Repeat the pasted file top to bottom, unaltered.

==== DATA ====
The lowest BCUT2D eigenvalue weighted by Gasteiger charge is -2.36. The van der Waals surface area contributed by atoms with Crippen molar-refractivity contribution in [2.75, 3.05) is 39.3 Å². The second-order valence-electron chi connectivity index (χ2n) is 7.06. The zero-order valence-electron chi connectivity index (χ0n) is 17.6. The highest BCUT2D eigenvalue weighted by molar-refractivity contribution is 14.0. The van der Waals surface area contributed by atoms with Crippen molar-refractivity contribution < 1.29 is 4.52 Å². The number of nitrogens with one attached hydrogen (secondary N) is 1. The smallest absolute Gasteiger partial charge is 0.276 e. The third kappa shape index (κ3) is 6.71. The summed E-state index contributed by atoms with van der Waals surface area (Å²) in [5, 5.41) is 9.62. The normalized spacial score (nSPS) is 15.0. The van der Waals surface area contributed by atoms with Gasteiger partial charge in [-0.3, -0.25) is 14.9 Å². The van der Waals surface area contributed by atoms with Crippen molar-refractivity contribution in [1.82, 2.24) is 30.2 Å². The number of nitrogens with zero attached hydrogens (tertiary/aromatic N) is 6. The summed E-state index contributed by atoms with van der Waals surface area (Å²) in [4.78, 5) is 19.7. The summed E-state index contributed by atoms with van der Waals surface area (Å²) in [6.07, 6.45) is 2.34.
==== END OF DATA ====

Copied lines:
The lowest BCUT2D eigenvalue weighted by Gasteiger charge is -2.36. The van der Waals surface area contributed by atoms with Crippen molar-refractivity contribution in [2.75, 3.05) is 39.3 Å². The second-order valence-electron chi connectivity index (χ2n) is 7.06. The zero-order valence-electron chi connectivity index (χ0n) is 17.6. The highest BCUT2D eigenvalue weighted by molar-refractivity contribution is 14.0. The van der Waals surface area contributed by atoms with Crippen molar-refractivity contribution < 1.29 is 4.52 Å². The number of nitrogens with one attached hydrogen (secondary N) is 1. The smallest absolute Gasteiger partial charge is 0.276 e. The third kappa shape index (κ3) is 6.71. The summed E-state index contributed by atoms with van der Waals surface area (Å²) in [5, 5.41) is 9.62. The normalized spacial score (nSPS) is 15.0. The van der Waals surface area contributed by atoms with Gasteiger partial charge in [-0.3, -0.25) is 14.9 Å². The van der Waals surface area contributed by atoms with Crippen molar-refractivity contribution in [1.82, 2.24) is 30.2 Å². The number of nitrogens with zero attached hydrogens (tertiary/aromatic N) is 6. The summed E-state index contributed by atoms with van der Waals surface area (Å²) in [4.78, 5) is 19.7. The summed E-state index contributed by atoms with van der Waals surface area (Å²) in [6.07, 6.45) is 2.34.